Home keyboard_arrow_right Destinations keyboard_arrow_right Hong Kong

Hong Kong

Hong Kong is one of the world’s leading cities in banking, finance and trade. It’s also a cultural hotspot that attracts many foreign visitors due to the fact that the majority of its citizens speak Cantonese and English. A former British colony, it returned to China in 1997.

Tours and activities in Hong Kong

There’s no other city quite like Hong Kong and if you want to see the best of it, you’re going to need some help. Taking organised tour packages is a great idea if you want to get the best of what the city has to offer. Whether you need to book bargain tickets for Disneyland or want to take a guided tour of the city, our tour packages can help.

Local guides can give you some ideas for places that other tourists might not be aware of, letting you get more of a flavour for local culture. With outstanding English skills and low priced rates, you can maximise your time in Hong Kong, and your experience.

Best time to visit

Hong Kong has a subtropical climate. Springtime is warm and humid, summer is hot and wet, autumn is cool and bright and winter is cool and dry. As the climate is fairly mild all-year-round, you can really visit any time of the year. However, be aware that between May and November there are chances of tropical cyclones and squally thunderstorms, but these are relatively rare.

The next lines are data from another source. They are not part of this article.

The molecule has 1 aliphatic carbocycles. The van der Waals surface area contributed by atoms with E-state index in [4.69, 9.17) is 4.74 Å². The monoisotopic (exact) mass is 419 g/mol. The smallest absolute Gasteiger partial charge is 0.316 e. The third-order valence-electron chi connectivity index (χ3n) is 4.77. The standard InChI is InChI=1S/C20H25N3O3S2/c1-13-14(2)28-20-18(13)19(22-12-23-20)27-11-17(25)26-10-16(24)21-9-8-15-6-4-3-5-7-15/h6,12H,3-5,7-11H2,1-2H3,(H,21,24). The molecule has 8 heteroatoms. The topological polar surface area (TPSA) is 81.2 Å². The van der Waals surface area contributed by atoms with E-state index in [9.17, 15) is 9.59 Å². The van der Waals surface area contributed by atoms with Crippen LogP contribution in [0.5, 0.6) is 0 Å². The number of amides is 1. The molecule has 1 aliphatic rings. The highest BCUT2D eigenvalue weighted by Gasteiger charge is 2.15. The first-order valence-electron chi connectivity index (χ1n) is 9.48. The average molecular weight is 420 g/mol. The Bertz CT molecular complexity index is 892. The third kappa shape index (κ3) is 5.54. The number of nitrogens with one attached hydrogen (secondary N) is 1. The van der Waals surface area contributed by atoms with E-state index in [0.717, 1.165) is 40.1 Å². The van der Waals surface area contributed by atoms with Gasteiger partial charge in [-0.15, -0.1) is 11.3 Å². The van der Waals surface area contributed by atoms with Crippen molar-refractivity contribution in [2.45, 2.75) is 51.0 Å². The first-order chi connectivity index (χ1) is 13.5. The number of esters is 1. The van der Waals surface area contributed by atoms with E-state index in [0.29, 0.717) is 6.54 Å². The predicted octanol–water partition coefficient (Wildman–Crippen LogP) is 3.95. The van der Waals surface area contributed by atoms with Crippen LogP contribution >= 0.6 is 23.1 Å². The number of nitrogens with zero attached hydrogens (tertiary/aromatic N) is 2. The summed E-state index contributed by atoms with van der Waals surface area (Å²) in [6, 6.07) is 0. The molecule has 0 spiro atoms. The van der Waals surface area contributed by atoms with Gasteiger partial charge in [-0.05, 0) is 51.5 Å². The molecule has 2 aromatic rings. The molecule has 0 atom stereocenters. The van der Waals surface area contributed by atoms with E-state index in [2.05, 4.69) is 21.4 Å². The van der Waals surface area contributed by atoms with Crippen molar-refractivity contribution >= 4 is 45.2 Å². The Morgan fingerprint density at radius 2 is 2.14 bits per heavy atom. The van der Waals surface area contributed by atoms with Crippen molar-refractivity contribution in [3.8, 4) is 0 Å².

Top Attractions in Hong Kong

What to see and do
Victoria Peak
1. Victoria Peak
Landmarks and icons

For a grand bird’s-eye view of the city that is especially enjoyable at night, a good way to start your visit is with a trip to Victoria Peak. Sitting high above the harbour and the city itself, the Peak is accessible by trolley in only eight minutes.

Madame Tussauds Hong Kong
2. Madame Tussauds Hong Kong
Landmarks and icons

Once at the top, there’s plenty to do – Madame Tussauds Hong Kong contains over 100 celebrity waxworks, and Ripley’s Believe It or Not! Odditorium is a museum to bizarre exhibits from around the world.

Museum of Coastal Defence
3. Museum of Coastal Defence
Museums, galleries and exhibitions

One of the largest museums in Hong Kong is the Museum of Coastal Defence. It covers a period of history dating back to the Ming Dynasty (1368-1644), with a series of fantastic themed historical exhibitions. You can follow the historical trail that takes in former battlefields, as well as see military installations and an ammunition depot.

Ocean Park
4. Ocean Park
Nature, parks and outdoors

Ocean Park is one of Hong Kong’s biggest attractions and is one of the largest sea parks in the world. It has marine themed areas with a Grand Aquarium that is three storeys tall, with over 5,000 fish inside.

Every night, the fountain show Symbio dazzles audiences as clowns, acrobats and jugglers perform for the crowds. The park is huge, taking in all kinds of wildlife, and the jewel in the crown is Ocean Theatre, an open-air theatre where you can watch sea lions and dolphins perform in a massive pool.

5. Disneyland
Things to do with kids

If you’re looking for something to keep the kids enthralled while in Hong Kong, you can’t pass up the opportunity to visit the world’s newest Disneyland. As with other global examples of this famous resort, Disneyland does a surprisingly good job of mixing the familiar cartoon characters and legends with local culture.

Free port city
6. Free port city
Leisure and shopping

If there’s one thing that’s plentiful in Hong Kong, it’s shopping. The city’s status as a free port means that there are products for sale from all over the world. There are numerous malls across the city which often have a more relaxing air than you might be accustomed to, with cafes and restaurants for some well-earned chill out time.